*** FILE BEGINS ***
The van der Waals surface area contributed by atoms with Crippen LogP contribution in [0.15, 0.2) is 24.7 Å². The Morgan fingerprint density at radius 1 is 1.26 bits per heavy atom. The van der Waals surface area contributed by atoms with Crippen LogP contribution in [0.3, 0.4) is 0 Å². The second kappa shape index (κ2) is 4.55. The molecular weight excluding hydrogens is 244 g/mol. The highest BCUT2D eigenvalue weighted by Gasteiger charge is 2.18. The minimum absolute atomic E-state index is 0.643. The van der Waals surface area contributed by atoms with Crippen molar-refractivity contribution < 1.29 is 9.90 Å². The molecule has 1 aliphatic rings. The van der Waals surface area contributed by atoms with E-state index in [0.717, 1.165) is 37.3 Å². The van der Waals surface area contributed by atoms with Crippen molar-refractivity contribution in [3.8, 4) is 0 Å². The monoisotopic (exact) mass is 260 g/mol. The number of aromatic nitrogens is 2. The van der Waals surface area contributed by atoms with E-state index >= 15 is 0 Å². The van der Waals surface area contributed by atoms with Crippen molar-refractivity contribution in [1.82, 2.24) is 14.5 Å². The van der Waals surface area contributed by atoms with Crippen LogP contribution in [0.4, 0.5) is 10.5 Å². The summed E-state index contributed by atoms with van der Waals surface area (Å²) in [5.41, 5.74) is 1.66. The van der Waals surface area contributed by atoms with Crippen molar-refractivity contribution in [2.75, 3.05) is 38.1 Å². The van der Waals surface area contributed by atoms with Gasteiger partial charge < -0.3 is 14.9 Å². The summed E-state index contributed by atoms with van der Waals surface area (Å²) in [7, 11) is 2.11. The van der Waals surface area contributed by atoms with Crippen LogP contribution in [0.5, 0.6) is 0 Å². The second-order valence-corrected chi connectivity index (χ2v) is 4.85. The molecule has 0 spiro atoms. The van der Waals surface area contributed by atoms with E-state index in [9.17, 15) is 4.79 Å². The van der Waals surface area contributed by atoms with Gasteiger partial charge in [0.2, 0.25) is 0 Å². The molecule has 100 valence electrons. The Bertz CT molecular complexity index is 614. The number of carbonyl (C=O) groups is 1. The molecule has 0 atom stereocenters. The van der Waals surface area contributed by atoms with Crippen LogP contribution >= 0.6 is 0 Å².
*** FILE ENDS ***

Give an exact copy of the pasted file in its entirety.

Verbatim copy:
The van der Waals surface area contributed by atoms with Crippen LogP contribution in [0.15, 0.2) is 24.7 Å². The Morgan fingerprint density at radius 1 is 1.26 bits per heavy atom. The van der Waals surface area contributed by atoms with Crippen LogP contribution in [0.3, 0.4) is 0 Å². The second kappa shape index (κ2) is 4.55. The molecular weight excluding hydrogens is 244 g/mol. The highest BCUT2D eigenvalue weighted by Gasteiger charge is 2.18. The minimum absolute atomic E-state index is 0.643. The van der Waals surface area contributed by atoms with Crippen molar-refractivity contribution < 1.29 is 9.90 Å². The molecule has 1 aliphatic rings. The van der Waals surface area contributed by atoms with E-state index in [0.717, 1.165) is 37.3 Å². The van der Waals surface area contributed by atoms with Crippen molar-refractivity contribution in [3.8, 4) is 0 Å². The monoisotopic (exact) mass is 260 g/mol. The number of aromatic nitrogens is 2. The van der Waals surface area contributed by atoms with E-state index >= 15 is 0 Å². The van der Waals surface area contributed by atoms with Crippen molar-refractivity contribution in [1.82, 2.24) is 14.5 Å². The van der Waals surface area contributed by atoms with Crippen LogP contribution in [0.4, 0.5) is 10.5 Å². The summed E-state index contributed by atoms with van der Waals surface area (Å²) in [5.41, 5.74) is 1.66. The van der Waals surface area contributed by atoms with Crippen molar-refractivity contribution in [2.75, 3.05) is 38.1 Å². The van der Waals surface area contributed by atoms with Gasteiger partial charge < -0.3 is 14.9 Å². The summed E-state index contributed by atoms with van der Waals surface area (Å²) in [7, 11) is 2.11. The van der Waals surface area contributed by atoms with Crippen LogP contribution in [0.5, 0.6) is 0 Å². The second-order valence-corrected chi connectivity index (χ2v) is 4.85. The molecule has 0 spiro atoms. The van der Waals surface area contributed by atoms with E-state index in [9.17, 15) is 4.79 Å². The van der Waals surface area contributed by atoms with Gasteiger partial charge in [0.2, 0.25) is 0 Å². The molecule has 100 valence electrons. The Bertz CT molecular complexity index is 614. The number of carbonyl (C=O) groups is 1. The molecule has 0 atom stereocenters. The van der Waals surface area contributed by atoms with Crippen LogP contribution >= 0.6 is 0 Å².